# Why does it follow from $ns = 1 - ar$ that $ar \equiv 1 \mod n$?

I'm reading through Prof. Tom Judson's online textbook "Abstract Algebra: Theory and Applications". Proposition 3.4 (under the heading The Integers mod n) states:

"Let $\Bbb Z_n$ be the set of equivalence classes of the integers $\mod n$ and $a,b,c∈\Bbb Z_n$."

and, under (6):

"Let $a$ be a nonzero integer. Then $\gcd(a,n)=1$ if and only if there exists a multiplicative inverse $b$ for $a \mod n$; that is, a nonzero integer $b$ such that $ab \equiv 1 \mod n$."

The first part of the proof for this states:

"Suppose that $\gcd(a,n)=1$. Then there exist integers $r$ and $s$ such that $ar+ns=1$. Since $ns=1−ar$, it must be the case that $ar≡1 \mod n$. Letting $b$ be the equivalence class of $r$, $ab \equiv 1 \mod n$."

I'm following everything just fine except for this one sentence from the preceding paragraph:

"Since $ns=1-ar$, it must be the case that $ar \equiv 1 \mod n$."

As in the title to this question, why does it follow from $ns = 1 - ar$ that $ar \equiv 1 \mod n$? It's obvious to me that $ns = 1 - ar$, but not that this implies $ar \equiv 1 \mod n$. The entire rest of the proof (including the second part not copied here) makes perfect sense to me. Just that one sentence eludes me.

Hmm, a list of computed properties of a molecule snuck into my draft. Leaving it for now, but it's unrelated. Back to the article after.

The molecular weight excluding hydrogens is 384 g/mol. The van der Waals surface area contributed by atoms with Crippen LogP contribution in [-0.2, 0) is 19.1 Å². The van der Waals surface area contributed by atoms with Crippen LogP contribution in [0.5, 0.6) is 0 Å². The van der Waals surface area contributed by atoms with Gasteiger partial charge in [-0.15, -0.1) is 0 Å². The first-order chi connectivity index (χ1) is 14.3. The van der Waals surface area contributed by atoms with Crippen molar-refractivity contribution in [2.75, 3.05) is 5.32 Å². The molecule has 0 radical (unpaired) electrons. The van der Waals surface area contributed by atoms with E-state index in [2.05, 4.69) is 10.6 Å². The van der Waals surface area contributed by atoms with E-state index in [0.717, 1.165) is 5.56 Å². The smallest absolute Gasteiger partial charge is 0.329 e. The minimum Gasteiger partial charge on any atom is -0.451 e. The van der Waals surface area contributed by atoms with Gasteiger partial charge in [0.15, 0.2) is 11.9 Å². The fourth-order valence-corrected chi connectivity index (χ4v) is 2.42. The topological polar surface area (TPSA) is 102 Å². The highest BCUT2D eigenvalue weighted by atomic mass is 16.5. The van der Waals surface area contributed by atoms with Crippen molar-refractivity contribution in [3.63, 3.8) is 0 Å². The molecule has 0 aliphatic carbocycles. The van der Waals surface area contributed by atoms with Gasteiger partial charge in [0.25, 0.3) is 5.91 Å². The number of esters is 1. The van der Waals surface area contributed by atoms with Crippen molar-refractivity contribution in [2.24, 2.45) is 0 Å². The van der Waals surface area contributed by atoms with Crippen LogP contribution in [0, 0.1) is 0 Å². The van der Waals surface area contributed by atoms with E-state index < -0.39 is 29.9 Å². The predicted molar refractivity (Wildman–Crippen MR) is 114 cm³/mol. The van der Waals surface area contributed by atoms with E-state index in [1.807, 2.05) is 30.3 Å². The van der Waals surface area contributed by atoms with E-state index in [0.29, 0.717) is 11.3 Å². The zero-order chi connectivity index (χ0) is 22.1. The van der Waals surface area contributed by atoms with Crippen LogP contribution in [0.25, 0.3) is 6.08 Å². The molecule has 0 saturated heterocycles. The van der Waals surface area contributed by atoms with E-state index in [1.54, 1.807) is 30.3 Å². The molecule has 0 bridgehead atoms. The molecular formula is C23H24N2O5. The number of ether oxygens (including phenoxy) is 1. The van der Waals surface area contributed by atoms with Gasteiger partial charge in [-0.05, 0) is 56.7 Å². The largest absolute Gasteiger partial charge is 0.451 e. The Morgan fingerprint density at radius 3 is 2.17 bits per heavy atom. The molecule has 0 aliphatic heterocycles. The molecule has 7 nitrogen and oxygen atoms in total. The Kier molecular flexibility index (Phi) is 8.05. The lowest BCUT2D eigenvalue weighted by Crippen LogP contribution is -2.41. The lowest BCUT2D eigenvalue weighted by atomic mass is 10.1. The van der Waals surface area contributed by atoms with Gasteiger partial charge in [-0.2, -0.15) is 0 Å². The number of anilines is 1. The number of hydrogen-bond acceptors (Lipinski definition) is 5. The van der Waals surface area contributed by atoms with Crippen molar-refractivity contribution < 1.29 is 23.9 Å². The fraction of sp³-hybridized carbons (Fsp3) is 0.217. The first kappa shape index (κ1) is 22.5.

What am I missing?

Thank you in advance for you help.

• – Lord Shark the Unknown Sep 14 '18 at 18:17
• Thank you. Working on it. – burfl Sep 14 '18 at 18:20
• @LordSharktheUnknown how's that? – burfl Sep 14 '18 at 18:32
• For a lot of people, that is the definition of what it means for two things to be equal in modular arithmetic. What definition are you using, then? – rschwieb Sep 14 '18 at 18:44
• @rschwieb IIRC, the definition presented in the book was that if $a \equiv b \mod n$ then $a-b=kn$ for some integer $k$. I see now that these are equivalent. I think the order in which the author wrote the terms may have confused me. I haven't been in a math lecture in about a decade and a half. I recently brushed up on some topics I hadn't touched in years (like linear algebra) and decided it might be fun to go further than I did in school. Challenging so far. – burfl Sep 14 '18 at 18:48

We say that $a \equiv b \text{ mod } n$ if we can write $a = b + kn$ for some integer $k$.
In your example, we have $1 = ar + ns$.
• So, $ar = 1 - ns$ and therefore $ar$ is equal to $1$ plus some (in this case, negative) multiple of $n$? Am I following you? – burfl Sep 14 '18 at 18:40
• In other words, this could be written as $ar = 1 + (-s)n$. – burfl Sep 14 '18 at 18:42
• @burfl Yes, that's also correct. I see that in your source $a \equiv m \text{ mod } n$ is defined as $n|(a-b)$. This is in fact equivalent to the definition I gave. – Daniel Mroz Sep 14 '18 at 18:48